OXFORD — Selectboard Chairman Scott Owens said he expects to “finalize” the hiring of a permanent town manager this week.
“It’s still in process. We should have something finalized by next week,” Owens said at the Thursday, July 20, Board of Selectmen meeting when questioned by resident Mark Blaquiere about the status of hiring a permanent town manager.
The board wrapped up its third and final interview session for a town manager on July 13. The town has been without a permanent town manager since former Town Manager Derik Goodine unexpectedly resigned on Nov. 17, 2016, after serving only six months.
Selectmen announced on May 18 they would advertise for candidates for the permanent positions and received 13 applications by the June 15 deadline. The only known applicant is Interim Town Manager Becky Lippincott who, in response to a question by Blaquiere during the public comment segment of the June 15 board meeting, acknowledged she is a candidate.
Board members said the delay in advertising for a permanent town manager was caused by the board’s desire to have Lippincott, who is also serving as the town’s financial clerk, in place during the budgeting and annual town meeting period.
It is not known if Lippincott was interviewed during the three interview sessions.
The Board of Selectmen began its finalist interviews for the position on July 6 and held interviews again on July 11 and July 13.
Although no minutes of those executive sessions were initially kept, according to a July 14 email from Town Clerk Beth Olsen to the Advertiser Democrat, minutes were issued on July 18 after Olsen said she would speak with the legal department at the Maine Municipal Association.
According to the minutes of the executive sessions, which each began at 5:30 p.m., the board met in executive session for only 25 minutes on July 6 and adjourned five minutes later. Selectmen met for two hours and 45 minutes in executive session on July 11, and immediately adjourned. On July 13, according to the minutes, the board met for one hour and 15 minutes, exiting from executive session and adjourning at 6:45 p.m.
The board had posted the meetings for July 11 and 13 as starting at 5 p.m., instead of 5:30 p.m.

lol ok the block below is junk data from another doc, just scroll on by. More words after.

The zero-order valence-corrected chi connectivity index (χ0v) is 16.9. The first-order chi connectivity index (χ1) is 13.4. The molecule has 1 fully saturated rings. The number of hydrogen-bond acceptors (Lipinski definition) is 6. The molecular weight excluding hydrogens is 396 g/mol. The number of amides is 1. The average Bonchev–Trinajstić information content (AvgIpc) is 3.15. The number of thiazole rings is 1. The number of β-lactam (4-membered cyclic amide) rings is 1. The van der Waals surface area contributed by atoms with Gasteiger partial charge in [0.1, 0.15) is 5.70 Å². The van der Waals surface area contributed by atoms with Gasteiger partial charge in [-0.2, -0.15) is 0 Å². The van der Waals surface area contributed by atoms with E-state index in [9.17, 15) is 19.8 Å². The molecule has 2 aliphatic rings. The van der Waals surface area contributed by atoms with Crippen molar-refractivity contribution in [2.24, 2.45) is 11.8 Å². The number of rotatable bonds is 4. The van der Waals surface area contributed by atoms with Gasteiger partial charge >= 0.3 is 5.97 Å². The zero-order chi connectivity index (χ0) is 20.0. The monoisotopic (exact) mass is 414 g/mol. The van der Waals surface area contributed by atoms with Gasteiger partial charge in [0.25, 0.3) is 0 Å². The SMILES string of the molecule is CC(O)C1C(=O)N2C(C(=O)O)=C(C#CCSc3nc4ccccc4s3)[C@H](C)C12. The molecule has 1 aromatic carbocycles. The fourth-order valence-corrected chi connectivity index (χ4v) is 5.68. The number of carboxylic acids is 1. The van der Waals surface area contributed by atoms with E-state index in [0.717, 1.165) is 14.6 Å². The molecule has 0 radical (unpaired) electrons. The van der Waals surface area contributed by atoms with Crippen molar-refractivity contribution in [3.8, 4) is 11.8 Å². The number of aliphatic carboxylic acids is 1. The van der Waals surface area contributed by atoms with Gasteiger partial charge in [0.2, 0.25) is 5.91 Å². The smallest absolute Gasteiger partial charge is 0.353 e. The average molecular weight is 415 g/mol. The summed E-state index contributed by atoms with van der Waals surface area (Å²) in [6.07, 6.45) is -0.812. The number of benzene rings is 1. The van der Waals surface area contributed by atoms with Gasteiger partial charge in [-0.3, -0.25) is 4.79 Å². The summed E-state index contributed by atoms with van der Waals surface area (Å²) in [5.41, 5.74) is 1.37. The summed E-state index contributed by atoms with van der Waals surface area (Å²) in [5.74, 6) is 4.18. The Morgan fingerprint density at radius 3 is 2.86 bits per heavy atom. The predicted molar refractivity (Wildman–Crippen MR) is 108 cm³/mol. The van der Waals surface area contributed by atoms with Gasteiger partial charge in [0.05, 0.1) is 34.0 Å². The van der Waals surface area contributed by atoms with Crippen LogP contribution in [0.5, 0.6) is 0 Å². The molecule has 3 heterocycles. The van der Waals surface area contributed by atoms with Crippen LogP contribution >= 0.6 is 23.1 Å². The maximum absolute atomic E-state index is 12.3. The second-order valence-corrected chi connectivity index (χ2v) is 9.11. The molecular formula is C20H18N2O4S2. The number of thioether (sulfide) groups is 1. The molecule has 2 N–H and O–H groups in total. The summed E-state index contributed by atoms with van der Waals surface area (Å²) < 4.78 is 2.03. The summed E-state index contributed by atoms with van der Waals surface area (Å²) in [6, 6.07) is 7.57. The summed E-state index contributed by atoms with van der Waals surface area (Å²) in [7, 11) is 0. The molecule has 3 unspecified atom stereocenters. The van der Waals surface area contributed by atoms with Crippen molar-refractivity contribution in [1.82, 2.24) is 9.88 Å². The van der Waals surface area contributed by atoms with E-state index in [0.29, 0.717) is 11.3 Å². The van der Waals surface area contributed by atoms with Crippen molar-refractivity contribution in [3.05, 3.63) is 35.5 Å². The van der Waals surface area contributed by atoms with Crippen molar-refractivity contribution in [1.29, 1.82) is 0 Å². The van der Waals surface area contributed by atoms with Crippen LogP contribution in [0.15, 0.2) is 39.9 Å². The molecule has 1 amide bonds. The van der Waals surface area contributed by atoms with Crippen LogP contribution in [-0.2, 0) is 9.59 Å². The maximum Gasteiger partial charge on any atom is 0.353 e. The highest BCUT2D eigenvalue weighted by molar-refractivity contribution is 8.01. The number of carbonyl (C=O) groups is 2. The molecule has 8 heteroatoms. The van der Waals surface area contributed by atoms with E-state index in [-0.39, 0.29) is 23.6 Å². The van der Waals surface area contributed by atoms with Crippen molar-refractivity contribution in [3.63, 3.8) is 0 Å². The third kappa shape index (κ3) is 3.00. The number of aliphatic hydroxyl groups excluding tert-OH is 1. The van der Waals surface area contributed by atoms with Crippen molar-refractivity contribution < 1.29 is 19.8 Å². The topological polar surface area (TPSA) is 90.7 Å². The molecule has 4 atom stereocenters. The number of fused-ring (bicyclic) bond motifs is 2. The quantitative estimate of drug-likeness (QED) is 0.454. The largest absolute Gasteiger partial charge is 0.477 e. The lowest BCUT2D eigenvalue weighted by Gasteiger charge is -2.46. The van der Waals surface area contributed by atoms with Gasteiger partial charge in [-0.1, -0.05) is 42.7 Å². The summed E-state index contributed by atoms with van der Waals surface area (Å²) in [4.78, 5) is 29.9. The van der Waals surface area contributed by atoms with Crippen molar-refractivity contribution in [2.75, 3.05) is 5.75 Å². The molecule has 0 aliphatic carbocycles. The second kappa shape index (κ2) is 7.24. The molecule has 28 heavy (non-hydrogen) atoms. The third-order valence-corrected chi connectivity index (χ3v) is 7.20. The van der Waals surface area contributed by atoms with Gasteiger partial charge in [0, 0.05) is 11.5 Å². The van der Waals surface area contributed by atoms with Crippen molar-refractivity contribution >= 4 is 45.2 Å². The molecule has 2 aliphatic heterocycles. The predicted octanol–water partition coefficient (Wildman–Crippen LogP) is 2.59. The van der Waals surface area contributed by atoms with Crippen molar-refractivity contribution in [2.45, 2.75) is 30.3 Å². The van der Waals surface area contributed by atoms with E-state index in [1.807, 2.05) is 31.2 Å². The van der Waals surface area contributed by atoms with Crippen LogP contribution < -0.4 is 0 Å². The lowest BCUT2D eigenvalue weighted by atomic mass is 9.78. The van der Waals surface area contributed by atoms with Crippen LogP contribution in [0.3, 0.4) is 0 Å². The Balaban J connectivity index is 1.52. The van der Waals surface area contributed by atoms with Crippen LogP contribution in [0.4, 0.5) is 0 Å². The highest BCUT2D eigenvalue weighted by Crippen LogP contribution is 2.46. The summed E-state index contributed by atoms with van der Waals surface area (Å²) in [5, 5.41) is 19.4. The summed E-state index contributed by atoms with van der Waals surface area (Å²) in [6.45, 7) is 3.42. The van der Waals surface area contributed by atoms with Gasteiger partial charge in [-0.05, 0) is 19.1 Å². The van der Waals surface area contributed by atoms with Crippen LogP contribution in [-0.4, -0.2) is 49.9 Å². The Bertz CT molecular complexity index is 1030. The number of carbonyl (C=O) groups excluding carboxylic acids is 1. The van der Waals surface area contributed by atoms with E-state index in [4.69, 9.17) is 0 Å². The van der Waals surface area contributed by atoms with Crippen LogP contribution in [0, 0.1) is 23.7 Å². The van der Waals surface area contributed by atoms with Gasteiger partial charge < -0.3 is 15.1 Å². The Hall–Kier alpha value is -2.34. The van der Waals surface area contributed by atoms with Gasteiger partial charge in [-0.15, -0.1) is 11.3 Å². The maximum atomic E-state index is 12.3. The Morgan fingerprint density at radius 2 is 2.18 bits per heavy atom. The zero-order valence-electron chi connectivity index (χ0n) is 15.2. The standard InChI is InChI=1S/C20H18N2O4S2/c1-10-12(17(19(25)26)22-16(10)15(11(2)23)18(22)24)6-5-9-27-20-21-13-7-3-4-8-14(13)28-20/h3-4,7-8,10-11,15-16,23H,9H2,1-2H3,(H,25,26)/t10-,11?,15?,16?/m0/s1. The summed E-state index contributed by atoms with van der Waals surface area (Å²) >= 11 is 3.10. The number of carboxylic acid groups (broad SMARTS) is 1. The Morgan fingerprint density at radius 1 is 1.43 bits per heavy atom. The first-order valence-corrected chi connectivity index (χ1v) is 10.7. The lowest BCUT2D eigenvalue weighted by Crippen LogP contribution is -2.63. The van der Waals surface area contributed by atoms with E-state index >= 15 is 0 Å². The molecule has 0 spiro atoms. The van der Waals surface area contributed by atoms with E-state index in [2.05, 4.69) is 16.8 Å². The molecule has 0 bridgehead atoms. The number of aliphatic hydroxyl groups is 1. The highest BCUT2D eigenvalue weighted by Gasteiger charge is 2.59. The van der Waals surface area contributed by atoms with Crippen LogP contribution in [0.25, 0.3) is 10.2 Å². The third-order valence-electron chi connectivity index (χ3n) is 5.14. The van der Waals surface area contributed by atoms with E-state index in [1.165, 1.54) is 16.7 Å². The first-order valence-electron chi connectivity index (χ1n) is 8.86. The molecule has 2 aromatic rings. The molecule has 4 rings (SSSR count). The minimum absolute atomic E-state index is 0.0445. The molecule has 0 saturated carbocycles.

The board previously failed to follow protocol when a June 21 meeting was not properly posted to review and discuss applications for the town manager’s position.
The meeting was rescheduled that morning when officials discovered the meeting had not been posted as required by Maine’s Freedom of Access Act (FOAA).
Owens told the Advertiser Democrat at that time, that he considered the meeting a workshop (which must still adhere to Maine’s Freedom of Access Act) and took responsibility for the oversight. Olsen, who would normally post the meetings, was on vacation that week.
The meeting was reset for Tuesday, June 27, at 6:30 p.m. in the Oxford Town Office and was advertised as a “special selectmen’s executive session.” Maine’s Freedom of Access Act requires the board to open the session as a regular meeting before it can go into executive session. The regular portion of the meeting is open to the public.
At that time, a majority of the board’s quorum must vote to enter into executive session. The motion to go into executive session must indicate the precise nature of the business of the executive session and include a citation of one or more sources of the eight criteria that permit an executive session, according to Maine’s Freedom of Access Act. Matters other than those identified in the motion to go into executive session may not be considered in that particular executive session. Any motion or vote must be made after going back into public session.
The board can consider employment contracts with new and existing hires in executive sessions.
The board could make an offer to a candidate first before conducting a pro forma vote in public.
Pro forma, a Latin term, that means “for the sake of form” or “as a matter of form,” is used in a variety of circumstances. Many towns hire top management positions in this manner so as to keep the candidate’s anonymity until a contract is sealed between the two parties.
For example, Poland recently hired a new town manager, Matthew Garside of Portsmouth, New Hampshire. The announcement to the town was made in a statement on June 29, after the two parties reach a tentative contractual agreement.
On July 6, the Poland board voted on the selection and approved the contract at a special meeting. He began his duties on July 17.
Town manager history
Oxford has gone through a number of town manager changes since January 2016 when longtime manager Michael Chammings left to become Auburn’s community and economic development director.
Oxford Code Enforcement Officer Rodney Smith, who passed away in March, was interim town manager during that vacancy and did not apply for the permanent town manager’s job that Goodine got.
Following Goodine’s resignation, Lippincott was appointed interim town manager on Nov. 17, 2016. She retained her position as financial clerk for a combined weekly salary of $1,889, according to a three-month agreement signed by the board on Dec. 1, 2016.
The agreement was for three months or until such time as a permanent town manager was hired or both parties approved extending the agreement.